Fear Itself was a disappointing series, not because it was bad, but because it failed to have the same impact as other major series like Civil War and Secret Invasion, both of which had major impacts on the entire Marvel universe. Fear Itself should have been a story that focused solely on Thor. Making it an “event” implies that it is a major turning point in the Marvel U.
And in the end, I’m left with more ambivalence towards comic producers and their marketing engines.
Operation Broken Wings, 1936 #1
(BOOM – writer: Herik Hanna; art: Trevor Hairsine)
Bannen’s Book of the Week: I’m a sucker for spy stories and political intrigue, especially when they’re set in historically-significant time periods.
Operation Broken Wings, 1936 takes place during the Nazi regime in Germany, and it centers on a German spy who seems to be a double agent. When I first picked it up, I thought it would be like Fabien Nury’s I Am Legion – a story set in the same time period but dealing with vampires and whatnot. This comic is nothing like that. It’s good, strong storytelling that deals with one spy’s attempt to double-cross the people that employ him, while still maintaining his high rank within the Reich.
Broken Wings tells the story of a German spy who seems to be playing both sides against the middle. Hans Shoeffer is a dark, brooding character with strikingly impressive skills. Much like Batman and Sherlock Holmes, he’s a tactician who deconstructs his enemies’ weaknesses before he fights them. He also seems to be a person who, at one point in time, had an ability to disguise himself into any situation. Until, of course, he ended up scarred across the left side of his face, from the temple to the cheek. So while he lost his ability to blend into the shadows, he still comes across as an imposing and vital asset to the German secret police.
After a prologue setup in which Shoeffer meets with a peasant father and son, he is given an assignment to assassinate a British Aviation Engineer. While he’s initially reluctant, his interaction with the father and son comes back to haunt him, and he’s forced into taking the job. Much of the character has yet to be revealed, but what Herik Hanna gives readers is a slow burn – the book opens with Shoeffer in prison and then goes back to the beginning so people can see how he landed himself in the situation.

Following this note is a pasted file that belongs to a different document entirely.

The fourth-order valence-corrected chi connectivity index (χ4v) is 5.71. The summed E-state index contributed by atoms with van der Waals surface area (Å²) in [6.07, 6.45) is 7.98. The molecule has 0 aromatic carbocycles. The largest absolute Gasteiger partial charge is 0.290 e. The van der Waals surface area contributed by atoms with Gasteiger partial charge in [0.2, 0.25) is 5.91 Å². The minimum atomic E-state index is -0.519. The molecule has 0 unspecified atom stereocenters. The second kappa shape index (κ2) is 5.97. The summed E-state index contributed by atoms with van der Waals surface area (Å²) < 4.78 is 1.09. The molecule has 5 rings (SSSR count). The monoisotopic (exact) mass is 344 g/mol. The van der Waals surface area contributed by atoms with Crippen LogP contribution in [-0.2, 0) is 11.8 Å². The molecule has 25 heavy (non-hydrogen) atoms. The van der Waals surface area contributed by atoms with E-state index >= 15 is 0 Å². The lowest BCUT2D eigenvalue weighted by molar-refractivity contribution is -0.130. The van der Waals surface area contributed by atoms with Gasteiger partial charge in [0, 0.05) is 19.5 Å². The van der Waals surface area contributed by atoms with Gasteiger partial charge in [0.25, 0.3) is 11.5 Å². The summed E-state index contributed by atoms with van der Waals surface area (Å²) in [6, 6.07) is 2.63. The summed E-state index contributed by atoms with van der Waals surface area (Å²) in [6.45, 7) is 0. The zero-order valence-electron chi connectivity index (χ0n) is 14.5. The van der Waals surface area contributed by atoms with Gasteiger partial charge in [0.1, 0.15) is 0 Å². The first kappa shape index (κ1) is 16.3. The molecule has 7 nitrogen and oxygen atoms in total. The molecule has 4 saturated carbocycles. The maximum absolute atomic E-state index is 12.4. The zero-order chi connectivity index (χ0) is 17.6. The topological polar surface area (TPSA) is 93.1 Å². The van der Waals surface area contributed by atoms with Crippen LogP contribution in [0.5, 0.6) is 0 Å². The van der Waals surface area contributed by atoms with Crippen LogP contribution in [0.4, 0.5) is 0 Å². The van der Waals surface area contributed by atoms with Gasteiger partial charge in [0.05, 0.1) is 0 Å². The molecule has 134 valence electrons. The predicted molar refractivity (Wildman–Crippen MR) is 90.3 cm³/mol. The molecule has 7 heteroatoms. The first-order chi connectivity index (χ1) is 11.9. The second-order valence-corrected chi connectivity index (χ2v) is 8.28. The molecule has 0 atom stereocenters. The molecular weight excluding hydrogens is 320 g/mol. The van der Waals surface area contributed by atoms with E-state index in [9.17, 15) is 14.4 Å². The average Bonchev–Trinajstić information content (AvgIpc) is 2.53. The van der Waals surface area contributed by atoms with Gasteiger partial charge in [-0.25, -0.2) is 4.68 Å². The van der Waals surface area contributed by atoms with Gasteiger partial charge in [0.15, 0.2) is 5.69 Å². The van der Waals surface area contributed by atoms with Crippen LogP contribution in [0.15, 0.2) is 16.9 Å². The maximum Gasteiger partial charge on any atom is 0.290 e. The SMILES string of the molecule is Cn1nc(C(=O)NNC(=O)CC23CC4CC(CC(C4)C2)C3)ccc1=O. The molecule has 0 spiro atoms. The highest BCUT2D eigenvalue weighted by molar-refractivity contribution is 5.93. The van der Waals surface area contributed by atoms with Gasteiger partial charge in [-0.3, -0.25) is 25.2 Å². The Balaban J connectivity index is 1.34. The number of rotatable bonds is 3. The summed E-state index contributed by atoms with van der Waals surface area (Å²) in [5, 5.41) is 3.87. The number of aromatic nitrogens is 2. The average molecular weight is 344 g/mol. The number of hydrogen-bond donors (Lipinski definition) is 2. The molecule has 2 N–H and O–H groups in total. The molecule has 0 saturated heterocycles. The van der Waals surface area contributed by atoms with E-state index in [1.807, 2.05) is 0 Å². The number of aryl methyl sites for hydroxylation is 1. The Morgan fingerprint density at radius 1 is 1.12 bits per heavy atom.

The book is unassuming in its delivery. It presents a very intricate, yet solid plot, with palpable characters and a compelling leading man. The story is dialogue-heavy but never feels bogged down. And while many stories have been set during the Holocaust, this one feels fresh, because it doesn’t resort to many of the usual stereotypes. At no point does the character profess that Hitler is an evil man. If anything, he’s an anti-hero who enjoys the position of power he has gained, and his motivations seem to stem from an alternate source.
Because Operation Broken Wings, 1936 is so subdued, it’s hard to articulate exactly what it is about the book that makes it so captivating. Trevor Hairsine’s art is serviceable but not earth-shattering. His page constructions set the tone of the piece in a way that allows readers to drift through the story. At no point did I feel like I was rushing, nor did the story feel slow. It moves with confidence, lacking any splash pages and only utilizing a full-page illustration once. But the picture isn’t meant to inspire awe – it’s used as a set piece for the story.
Hans Shoeffer reads like a darker James Bond – Daniel Craig’s Bond, for those who need a visual connection. He’s intelligent and precise, and while I wouldn’t call him gloomy, he definitely lacks any sort of lighthearted personality. Simply put, you believe that Shoeffer is a killer and a man who won’t think twice about snapping a person’s neck if he needs to.
Independent comics are usually hit or miss, so most times a limited series like this can be a crapshoot. But Operation Broken Wings, 1936 is the start of something great. It’s not an overpowering series, but it exudes confidence from its writer and artist.
Don’t pass on this one. It’s damn good storytelling.
Brian Bannen was in an abusive relationship with a Hulk for awhile (he didn’t like him very much when he was angry). Make him flinch on Twitter @Oaser.